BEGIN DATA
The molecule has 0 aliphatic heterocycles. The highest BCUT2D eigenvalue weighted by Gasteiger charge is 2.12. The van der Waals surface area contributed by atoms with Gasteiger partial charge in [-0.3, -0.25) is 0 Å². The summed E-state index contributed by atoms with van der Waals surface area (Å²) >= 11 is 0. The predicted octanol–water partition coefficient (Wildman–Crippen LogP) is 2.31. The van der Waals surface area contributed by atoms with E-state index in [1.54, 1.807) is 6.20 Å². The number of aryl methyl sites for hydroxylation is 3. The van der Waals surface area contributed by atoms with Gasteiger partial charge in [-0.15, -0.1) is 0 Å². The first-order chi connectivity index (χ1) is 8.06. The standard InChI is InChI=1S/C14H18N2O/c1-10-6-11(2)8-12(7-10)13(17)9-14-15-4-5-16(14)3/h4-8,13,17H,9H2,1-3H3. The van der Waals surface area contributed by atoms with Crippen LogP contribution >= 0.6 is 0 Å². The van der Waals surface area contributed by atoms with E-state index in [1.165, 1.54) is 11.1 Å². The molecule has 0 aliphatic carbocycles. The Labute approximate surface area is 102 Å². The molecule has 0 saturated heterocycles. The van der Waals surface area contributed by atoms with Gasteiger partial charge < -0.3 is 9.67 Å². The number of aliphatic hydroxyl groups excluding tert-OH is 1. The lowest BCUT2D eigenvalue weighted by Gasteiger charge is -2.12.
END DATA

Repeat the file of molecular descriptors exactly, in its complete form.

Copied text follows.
The molecule has 0 aliphatic heterocycles. The highest BCUT2D eigenvalue weighted by Gasteiger charge is 2.12. The van der Waals surface area contributed by atoms with Gasteiger partial charge in [-0.3, -0.25) is 0 Å². The summed E-state index contributed by atoms with van der Waals surface area (Å²) >= 11 is 0. The predicted octanol–water partition coefficient (Wildman–Crippen LogP) is 2.31. The van der Waals surface area contributed by atoms with E-state index in [1.54, 1.807) is 6.20 Å². The number of aryl methyl sites for hydroxylation is 3. The van der Waals surface area contributed by atoms with Gasteiger partial charge in [-0.15, -0.1) is 0 Å². The first-order chi connectivity index (χ1) is 8.06. The standard InChI is InChI=1S/C14H18N2O/c1-10-6-11(2)8-12(7-10)13(17)9-14-15-4-5-16(14)3/h4-8,13,17H,9H2,1-3H3. The van der Waals surface area contributed by atoms with Crippen LogP contribution >= 0.6 is 0 Å². The van der Waals surface area contributed by atoms with E-state index in [1.165, 1.54) is 11.1 Å². The molecule has 0 aliphatic carbocycles. The Labute approximate surface area is 102 Å². The molecule has 0 saturated heterocycles. The van der Waals surface area contributed by atoms with Gasteiger partial charge < -0.3 is 9.67 Å². The number of aliphatic hydroxyl groups excluding tert-OH is 1. The lowest BCUT2D eigenvalue weighted by Gasteiger charge is -2.12.